Picture this. You are on the metro or some weird place where you can’t find even an ounce of the network. Those 5 little network sticks are betraying you in every way possible. And just in time, you have a heavy PDF to download from this website. Perfect timing isn’t it? The universe is against you. If only you could download the PDF offline to save this mess of a day! Well, guess what! You are in luck! How did you ask? India’s Direct-To-Mobile Broadcasting Technology (D2M Technology).
To broadcast video and other multimedia information directly to mobile phones without an active internet connection, the Department of Telecommunications (DoT) and India’s public service broadcaster Prasar Bharati are investigating the viability of the technology. The “direct-to-mobile” (D2M) broadcasting technology claims to increase broadband usage and spectrum efficiency.
What is Direct-To-Mobile Broadcasting?
Similar to how FM Radio works, the D2M Broadcasting technology will enable consumers to download multimedia files directly to their mobile devices without needing a working internet connection. With the help of this indigenous technology, the Government of India hopes to provide information to the public directly, combat false news, send out emergency notifications, and aid in disaster management.
As a country that had 1.2 billion mobile subscribers and sim-holders in 2021, of which about 750 million are smartphone users, the need and possibilities of a technology like this are insane. With so many smartphones being used, the country has 4G connectivity and plans to roll out 5G in the next few years.
With a population and phone usage that huge, it increases the load on servers and network providers. Over 2.5 quintillion bytes of data is produced and shared every single day. It is important for the emergence of a technology that would help emergency messages, opportunities, and other important updates reach those who don’t have access to the internet, momentarily or permanently.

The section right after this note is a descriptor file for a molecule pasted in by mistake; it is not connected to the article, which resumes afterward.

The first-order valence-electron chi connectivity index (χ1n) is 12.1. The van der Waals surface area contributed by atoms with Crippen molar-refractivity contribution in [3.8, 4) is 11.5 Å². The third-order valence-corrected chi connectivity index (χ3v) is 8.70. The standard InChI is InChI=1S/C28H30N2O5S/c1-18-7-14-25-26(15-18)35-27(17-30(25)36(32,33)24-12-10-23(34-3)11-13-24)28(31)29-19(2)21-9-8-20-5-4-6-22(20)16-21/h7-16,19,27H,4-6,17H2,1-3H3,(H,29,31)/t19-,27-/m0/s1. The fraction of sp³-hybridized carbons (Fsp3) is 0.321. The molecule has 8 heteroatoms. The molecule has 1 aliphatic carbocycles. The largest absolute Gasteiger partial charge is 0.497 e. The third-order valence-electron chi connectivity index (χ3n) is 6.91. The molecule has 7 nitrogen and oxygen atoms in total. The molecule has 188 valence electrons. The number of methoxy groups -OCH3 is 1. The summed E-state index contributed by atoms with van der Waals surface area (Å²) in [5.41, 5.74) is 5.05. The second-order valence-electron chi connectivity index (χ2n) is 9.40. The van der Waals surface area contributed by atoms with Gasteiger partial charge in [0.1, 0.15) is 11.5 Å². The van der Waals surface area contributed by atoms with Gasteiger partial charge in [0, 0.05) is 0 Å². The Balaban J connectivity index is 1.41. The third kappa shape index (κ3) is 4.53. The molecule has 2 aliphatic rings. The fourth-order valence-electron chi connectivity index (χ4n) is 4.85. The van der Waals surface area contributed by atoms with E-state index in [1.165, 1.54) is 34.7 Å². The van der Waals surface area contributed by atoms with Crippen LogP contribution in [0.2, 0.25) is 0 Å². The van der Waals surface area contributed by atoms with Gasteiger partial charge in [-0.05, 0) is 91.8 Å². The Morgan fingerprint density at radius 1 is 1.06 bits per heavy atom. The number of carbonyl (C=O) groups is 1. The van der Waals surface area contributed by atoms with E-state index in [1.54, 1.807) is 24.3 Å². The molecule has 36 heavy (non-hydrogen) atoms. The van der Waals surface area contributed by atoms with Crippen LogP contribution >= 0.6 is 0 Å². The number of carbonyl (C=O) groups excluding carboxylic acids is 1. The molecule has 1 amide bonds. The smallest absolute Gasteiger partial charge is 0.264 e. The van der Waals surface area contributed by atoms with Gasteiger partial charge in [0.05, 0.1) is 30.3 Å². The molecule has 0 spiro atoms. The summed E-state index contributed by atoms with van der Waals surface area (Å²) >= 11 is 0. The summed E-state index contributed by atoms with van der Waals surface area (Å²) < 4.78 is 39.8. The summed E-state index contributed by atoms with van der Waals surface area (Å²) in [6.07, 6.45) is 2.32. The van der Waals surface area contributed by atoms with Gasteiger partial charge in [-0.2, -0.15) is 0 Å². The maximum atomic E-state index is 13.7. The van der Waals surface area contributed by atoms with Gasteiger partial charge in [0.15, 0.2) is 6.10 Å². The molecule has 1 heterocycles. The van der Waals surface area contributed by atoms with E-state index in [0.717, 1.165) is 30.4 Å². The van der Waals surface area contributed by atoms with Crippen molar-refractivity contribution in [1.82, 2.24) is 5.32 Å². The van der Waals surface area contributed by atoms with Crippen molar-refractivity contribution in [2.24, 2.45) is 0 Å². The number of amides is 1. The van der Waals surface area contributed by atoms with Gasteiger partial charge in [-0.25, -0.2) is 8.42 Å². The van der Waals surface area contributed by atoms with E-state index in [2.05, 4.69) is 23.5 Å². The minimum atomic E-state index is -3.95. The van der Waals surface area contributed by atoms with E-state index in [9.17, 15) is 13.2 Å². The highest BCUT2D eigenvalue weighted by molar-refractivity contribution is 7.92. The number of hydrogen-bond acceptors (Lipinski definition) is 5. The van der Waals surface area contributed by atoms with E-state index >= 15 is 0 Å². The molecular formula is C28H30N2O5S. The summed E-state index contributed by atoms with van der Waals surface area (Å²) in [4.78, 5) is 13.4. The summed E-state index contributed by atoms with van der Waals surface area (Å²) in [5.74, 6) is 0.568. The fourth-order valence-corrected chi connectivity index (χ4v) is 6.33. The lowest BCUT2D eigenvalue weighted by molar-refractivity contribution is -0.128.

This would enable telecoms and internet service providers to free up valuable mobile spectrum by allowing them to transfer video traffic from their mobile network onto the broadcast network. By offloading video traffic, the mobile spectrum will be better utilized.
Another obstacle that could be tackled through this technology is the threat of fake news and updates being shared around. If people would get credible information made available to them with no network or connectivity hassles, they’d be aware of updates, opportunities, and facts.
To evaluate the viability of the D2M technology, public service broadcaster Prasar Bharati also established a partnership with the Indian Institute of Technology (IIT) Kanpur last year.
In New Delhi earlier this month, IIT Kanpur hosted a symposium on “Direct-to-Mobile & 5G Broadband – Convergence Roadmap for India” with the help of Prasar Bharati and TSDSI (Telecommunications Standards Development Society, India).
“It’s an indigenous ‘Made in India’ technology, and it is the first of its kind in the world. D2M is going to revolutionize content delivery, especially video content. Consumers today are watching videos on their phones; most of the things are consumed on phones, and with D2M tech, they would be able to receive video content without having to pay for data plans,” Parag Naik, CEO, Saankhya Labs told Prachar Bharati News Services.
The government’s biggest issue is getting all the necessary parties, including the telcos, on board to launch D2M technology widely.
The government must also overcome the infrastructure obstacles if it wants to implement the technology widely. It won’t be simple to make technology accessible to everyone in the nation.